Statistics show that at least 20 percent of the population has canker sores at any given time. Other statistics indicate that women and teens are more prone to cankers than men, and that susceptibility to canker sores can be genetic and shared among family members.
What are canker sores?
Canker sores are known in the medical community as “aphthous ulcers” and they come in three classifications.
1) Minor – These make up 80 percent of reported cases of canker sores in the general population. They are usually 1-10mm in diameter and clear up within 7-10 days.
2) Major – These make up 10 percent of reported cases. These cankers sores are greater than 10mm and take between 10-30 days to resolve. There may be some scarring.
3) Herpetiform – About 10 percent of reported cases are clusters of sores with each sore less than 3mm in diameter
Cankers develop on moveable parts of the mouth – tongue, cheeks, lips, and at the base of the gums. They start out as small, red “pimples” that burst within a day. Once ruptured a thin white or yellow membrane will cover the sores. The vast majority of sores will heal within two weeks without requiring treatment and without scarring.
What causes canker sores?
No one is entirely sure what causes them in everyone, but here are some theories.
So far as researchers have been able to determine, canker sores do not appear to be caused by viruses or bacteria, although studies show that some people may develop them as an allergic reaction to a bacterium in the mouth.
They may also be the result of a faulty immune system where the body defends itself against and destroys normal mouth cells.
Studies in Britain have found that 20 per cent of occurrences happen where there are deficiencies in vitamin B12, folic acid and iron. American studies haven’t shown this connection, but it may be because of different criteria for the study subjects.
Other studies have shown a link between Vitamin C deficiency and the development of canker sores.
Some patients experience them as a gastrointestinal reaction to certain cereals. Stress, trauma or injury to the mouth due to braces, sharp objects/food, hard toothbrushes, smoking and the presence of dentures can also result in the appearance of canker sores.
It has also been suggested that those who suffer from auto-immune disorders, such as Lupus and Crohn’s Disease, may develop canker sores as part of their condition which causes swelling or inflammation of tissues.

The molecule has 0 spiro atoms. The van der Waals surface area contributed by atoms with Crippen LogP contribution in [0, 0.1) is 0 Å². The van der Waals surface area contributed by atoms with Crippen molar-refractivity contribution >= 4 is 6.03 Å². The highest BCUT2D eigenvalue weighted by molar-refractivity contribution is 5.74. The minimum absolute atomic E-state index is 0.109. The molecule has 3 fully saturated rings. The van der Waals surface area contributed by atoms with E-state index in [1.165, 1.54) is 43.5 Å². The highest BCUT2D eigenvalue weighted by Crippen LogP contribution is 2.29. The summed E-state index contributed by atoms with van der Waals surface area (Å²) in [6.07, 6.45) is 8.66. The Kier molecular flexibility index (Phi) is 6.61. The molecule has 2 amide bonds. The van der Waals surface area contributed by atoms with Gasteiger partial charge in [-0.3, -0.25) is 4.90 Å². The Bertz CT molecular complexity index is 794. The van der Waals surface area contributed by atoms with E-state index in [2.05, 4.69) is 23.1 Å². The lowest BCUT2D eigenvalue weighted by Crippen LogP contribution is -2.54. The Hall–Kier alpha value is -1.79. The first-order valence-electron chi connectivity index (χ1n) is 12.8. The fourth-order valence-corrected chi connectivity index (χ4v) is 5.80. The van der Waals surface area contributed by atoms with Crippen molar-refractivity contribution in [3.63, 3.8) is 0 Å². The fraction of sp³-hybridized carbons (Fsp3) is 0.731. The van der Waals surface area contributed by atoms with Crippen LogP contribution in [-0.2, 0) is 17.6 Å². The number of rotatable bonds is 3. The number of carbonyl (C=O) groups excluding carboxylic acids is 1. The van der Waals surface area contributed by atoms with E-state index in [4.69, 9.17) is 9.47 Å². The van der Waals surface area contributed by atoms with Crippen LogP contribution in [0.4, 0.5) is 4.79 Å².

There were some theories about the possibility of a link between toothpastes that contain sodium lauryl sulphate (this is the ingredient that makes bubbles in most personal cleansing products: shampoo, bubble baths and shaving cream), but results of studies conducted were inconsistent.
How can you treat canker sores?
Most canker sores do not require treatment to help them clear up or heal – they usually do this on their own. But for those who don’t want to wait the 7-10 days, there are several home remedies that have been shown to be effective in addressing the discomfort.
Saltwater and baking soda rinses
- Mix 1 tsp of salt into 1 cup of warm water (1/2 tsp of backing soda may also be added)
- Swish for 30 seconds then spit
- Create a paste with the salt, baking soda and warm water and cover the area with the mixture
Repeat as required
Salt and baking soda relieve pain and help the mouth heal quickly by reducing alkalinity and bacteria in the mouth.
Hydrogen Peroxide Rinses
- Mix 1 part hydrogen peroxide with 1 part water
- Dab the solution on to the site with a cotton swab
- DO NOT SWALLOW
Milk of Magnesia
Dab milk of magnesia on the site to reduce the pain and aid in healing. Particularly after hydrogen peroxide rinses.
Over-the-Counter Gels and Rinses
Orajel or Anbesol contain lidocaine and reduce pain and swelling. These are most commonly used when babies teethe, but they work for adults, too.
When choosing an oral rinse, choose one with low alcohol and sugar content. The idea behind using a rinse to deal with canker sores (and general mouth cleanliness) is to lower the alkaline level in the mouth which lowers the amount of bacteria in the mouth, which can interfere with speed of healing. Studies have shown that rinses with higher alcohol and sugar content actually increase the alkalinity of the mouth and therefore can encourage the development of bacteria – which also causes bad breath.
Diphenhydramine suspension liquid (eg: Benadryl) is also effective. Just rinse, don’t swallow.
As with any over-the-counter product, you must follow the directions for the treatment to be administered properly and to be effective.
These remedies work fine to relieve symptoms and aid healing for 80 percent of canker cases. For the other 20 per cent, prescriptions for steroids and tetracycline rinses may be necessary and recommended by your family physician or dentist. If the cankers are the result of a fungal infection (eg: yeast infection), anti-fungal medication may also be an option.
Canker sores are very common and usually don’t require any treatment. These above measures are only offered as options to soothe the discomfort and ensure that the area heals well. If you believe you are suffering from either type 2 or type 3, consult your family doctor or dentist.
Sources: www.medicinenet.com; www.about.com